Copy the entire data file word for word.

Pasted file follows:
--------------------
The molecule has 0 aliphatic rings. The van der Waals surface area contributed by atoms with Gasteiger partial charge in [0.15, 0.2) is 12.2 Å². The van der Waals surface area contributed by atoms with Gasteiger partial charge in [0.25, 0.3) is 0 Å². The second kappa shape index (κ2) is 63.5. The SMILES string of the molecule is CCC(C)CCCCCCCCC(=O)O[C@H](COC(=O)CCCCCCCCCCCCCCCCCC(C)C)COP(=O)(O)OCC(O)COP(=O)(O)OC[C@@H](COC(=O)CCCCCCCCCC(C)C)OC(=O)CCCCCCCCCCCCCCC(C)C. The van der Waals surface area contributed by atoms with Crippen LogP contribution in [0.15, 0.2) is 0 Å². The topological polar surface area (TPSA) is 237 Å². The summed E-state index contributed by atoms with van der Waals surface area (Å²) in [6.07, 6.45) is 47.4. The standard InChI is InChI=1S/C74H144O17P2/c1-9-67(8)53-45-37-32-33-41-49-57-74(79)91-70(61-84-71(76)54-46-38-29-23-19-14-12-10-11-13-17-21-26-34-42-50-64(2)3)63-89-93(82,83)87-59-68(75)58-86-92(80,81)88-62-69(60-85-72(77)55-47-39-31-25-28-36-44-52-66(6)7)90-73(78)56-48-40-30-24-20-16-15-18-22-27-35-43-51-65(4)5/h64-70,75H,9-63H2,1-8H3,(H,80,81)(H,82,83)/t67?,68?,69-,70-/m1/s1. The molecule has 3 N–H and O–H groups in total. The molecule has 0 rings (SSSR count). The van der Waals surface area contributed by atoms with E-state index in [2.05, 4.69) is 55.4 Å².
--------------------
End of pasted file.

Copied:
The molecule has 0 aliphatic rings. The van der Waals surface area contributed by atoms with Gasteiger partial charge in [0.15, 0.2) is 12.2 Å². The van der Waals surface area contributed by atoms with Gasteiger partial charge in [0.25, 0.3) is 0 Å². The second kappa shape index (κ2) is 63.5. The SMILES string of the molecule is CCC(C)CCCCCCCCC(=O)O[C@H](COC(=O)CCCCCCCCCCCCCCCCCC(C)C)COP(=O)(O)OCC(O)COP(=O)(O)OC[C@@H](COC(=O)CCCCCCCCCC(C)C)OC(=O)CCCCCCCCCCCCCCC(C)C. The van der Waals surface area contributed by atoms with Crippen LogP contribution in [0.15, 0.2) is 0 Å². The topological polar surface area (TPSA) is 237 Å². The summed E-state index contributed by atoms with van der Waals surface area (Å²) in [6.07, 6.45) is 47.4. The standard InChI is InChI=1S/C74H144O17P2/c1-9-67(8)53-45-37-32-33-41-49-57-74(79)91-70(61-84-71(76)54-46-38-29-23-19-14-12-10-11-13-17-21-26-34-42-50-64(2)3)63-89-93(82,83)87-59-68(75)58-86-92(80,81)88-62-69(60-85-72(77)55-47-39-31-25-28-36-44-52-66(6)7)90-73(78)56-48-40-30-24-20-16-15-18-22-27-35-43-51-65(4)5/h64-70,75H,9-63H2,1-8H3,(H,80,81)(H,82,83)/t67?,68?,69-,70-/m1/s1. The molecule has 3 N–H and O–H groups in total. The molecule has 0 rings (SSSR count). The van der Waals surface area contributed by atoms with E-state index in [2.05, 4.69) is 55.4 Å².